In recent years, large exchange groups have been lining up to buy OTC FX platforms. But in this game of musical chairs, what happens to the venues without a buyer when the music stops? Galen Stops reports.
One of the major trends in the multi-dealer platform space in recent years has been the acquisition of these platforms by larger exchange groups.
Hotspot was the first to go after it was bought by BATS Global Markets in 2015, which in turn was then acquired by Cboe Global Markets in 2017 and the FX platform was rebranded as CboeFX. 360T was also bought in 2015, with Deutsche Boerse Group being the winners of that bidding war, before it in turn purchased GTX in 2018. In 2017 FastMatch was acquired by the European exchange group operator, Euronext, and finally, in a deal which significantly surpassed all of the others in size and value, CME Group paid $5.49 billion for NEX Group last year.
The one obvious deal that bucked this trend was the purchase of a majority stake in Thomson Reuters Financial and Risk by a private equity consortium led by Blackstone, with the business subsequently rebranded as Refinitiv, however, this ownership structure is clearly a temporary state of affairs, with many in the market speculating that the FX platforms within Refinitiv are still likely to end up owned by one of the large exchange operators.
Does so many OTC FX platforms being swallowed up by exchange groups put pressure on those ones that aren’t part of a larger organisation, though?
Both CME and Deutsche Boerse have been fairly transparent about the business model that they’re pursuing in FX. For both exchange groups, the aim is to offer in one place the complete gamut of pre-trade, execution and post-trade services that trading firms might need, while also enabling them to trade the complete product range: spot, forwards, NDFs, options, swaps and futures.
Once all this is in place, the argument from these exchange groups is basically that by having everything in one place market participants will be able to unlock capital efficiencies whilst also having the technological and operational ease of being able to connect to one venue for all of their FX trading needs.
For Cboe and Euronext, the focus is a little different. For the OTC platforms that they own, there are three main advantages that in theory can be derived from this ownership.
The first is that they can gain increased brand recognition from being part of a larger organisation and this can be more significant than it initially sounds. For example, when targeting buy side clients whose main focus isn’t trading FX, they are far more likely to know these larger exchanges and therefore be cognisant of the fact that they’re very stable organisations that have been around for a long time and have sizable balance sheets behind them.
The second is that being owned by these exchange groups gives the OTC FX platforms instant access to a new set of potential clients that they can try to sell to, and not only this but they can try and leverage the exchange’s existing relationships with those clients to this end.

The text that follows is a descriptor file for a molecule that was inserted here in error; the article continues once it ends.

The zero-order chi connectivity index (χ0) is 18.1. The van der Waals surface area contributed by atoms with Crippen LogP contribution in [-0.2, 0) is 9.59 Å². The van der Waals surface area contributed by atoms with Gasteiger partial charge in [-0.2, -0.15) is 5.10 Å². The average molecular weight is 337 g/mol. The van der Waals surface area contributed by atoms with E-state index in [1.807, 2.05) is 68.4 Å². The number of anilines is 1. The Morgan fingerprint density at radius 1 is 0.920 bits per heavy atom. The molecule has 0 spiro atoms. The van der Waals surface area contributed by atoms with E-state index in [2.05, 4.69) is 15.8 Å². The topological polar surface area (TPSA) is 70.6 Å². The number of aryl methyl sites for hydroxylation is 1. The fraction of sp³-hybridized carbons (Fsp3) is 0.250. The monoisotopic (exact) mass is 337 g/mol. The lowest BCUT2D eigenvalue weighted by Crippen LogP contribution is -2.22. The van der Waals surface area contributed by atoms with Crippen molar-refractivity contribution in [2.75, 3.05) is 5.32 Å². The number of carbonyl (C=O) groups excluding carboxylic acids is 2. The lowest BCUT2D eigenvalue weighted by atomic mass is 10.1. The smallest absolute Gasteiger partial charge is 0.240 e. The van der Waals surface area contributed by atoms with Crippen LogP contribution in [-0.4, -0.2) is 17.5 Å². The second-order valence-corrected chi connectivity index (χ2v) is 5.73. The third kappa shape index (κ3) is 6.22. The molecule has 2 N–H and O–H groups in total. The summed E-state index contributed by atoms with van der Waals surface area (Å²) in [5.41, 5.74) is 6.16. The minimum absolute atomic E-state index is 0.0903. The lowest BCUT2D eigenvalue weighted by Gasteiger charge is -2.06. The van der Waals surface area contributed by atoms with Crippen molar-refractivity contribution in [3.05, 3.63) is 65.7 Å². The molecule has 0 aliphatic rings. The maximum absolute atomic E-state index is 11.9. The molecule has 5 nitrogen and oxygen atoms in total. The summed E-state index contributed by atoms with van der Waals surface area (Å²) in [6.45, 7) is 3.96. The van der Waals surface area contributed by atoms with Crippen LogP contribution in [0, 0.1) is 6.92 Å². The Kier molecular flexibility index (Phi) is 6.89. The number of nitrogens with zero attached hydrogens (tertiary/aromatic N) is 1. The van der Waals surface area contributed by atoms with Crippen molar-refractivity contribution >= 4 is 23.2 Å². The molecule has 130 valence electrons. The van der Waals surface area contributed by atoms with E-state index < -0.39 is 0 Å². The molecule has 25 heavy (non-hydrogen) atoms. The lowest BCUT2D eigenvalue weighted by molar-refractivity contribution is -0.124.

The third benefit is that the resources available to these OTC platforms might be significantly higher now than under their previous ownership structures. And yes, this might mean that they have additional technology budget or are able to grow their headcount, but it also means that they no longer have to worry about maintaining their own human resources, legal, accounting, or other business support departments. This is especially beneficial in an industry that is increasingly subject to new regulatory requirements, or for platforms that are looking to operate across multiple geographical and regulatory jurisdictions.
With the potential to reduce costs internally, reach a wider client base and then offer existing clients greater efficiencies and product selection, there’s an argument to be made that in the long-term, OTC FX platforms that are part of larger organisations have a, shall we say, sizable competitive advantage.
Finding a Niche
There seems to be plenty of people in the FX industry willing to push back against this argument, however.
For starters, some market participants remain suspicious of the CME’s commitment to OTC markets and expect that it could meet some resistance in FX as a result. Publicly, the CME has always insisted that the futures and OTC markets have a symbiotic relationship where each benefits the other, but has said that where it makes sense it will look to introduce the clearing of OTC products so that CME users can gain margin benefits and efficiencies against their futures portfolios. Rightly or wrongly though, some market participants think that the exchange group’s end-game is really to try and “futurise” parts of the OTC market.
“I think that people can quite easily make the assumption that now CME has bought NEX it’s going to futurise certain products and LCH won’t be able to clear any of the OTC because the efficiencies over at CME will be so great, but I don’t subscribe to that,” says one market source. “Like it or not, the banks have still got a hold on the OTC market and they do not want to see that market become futurised over time.”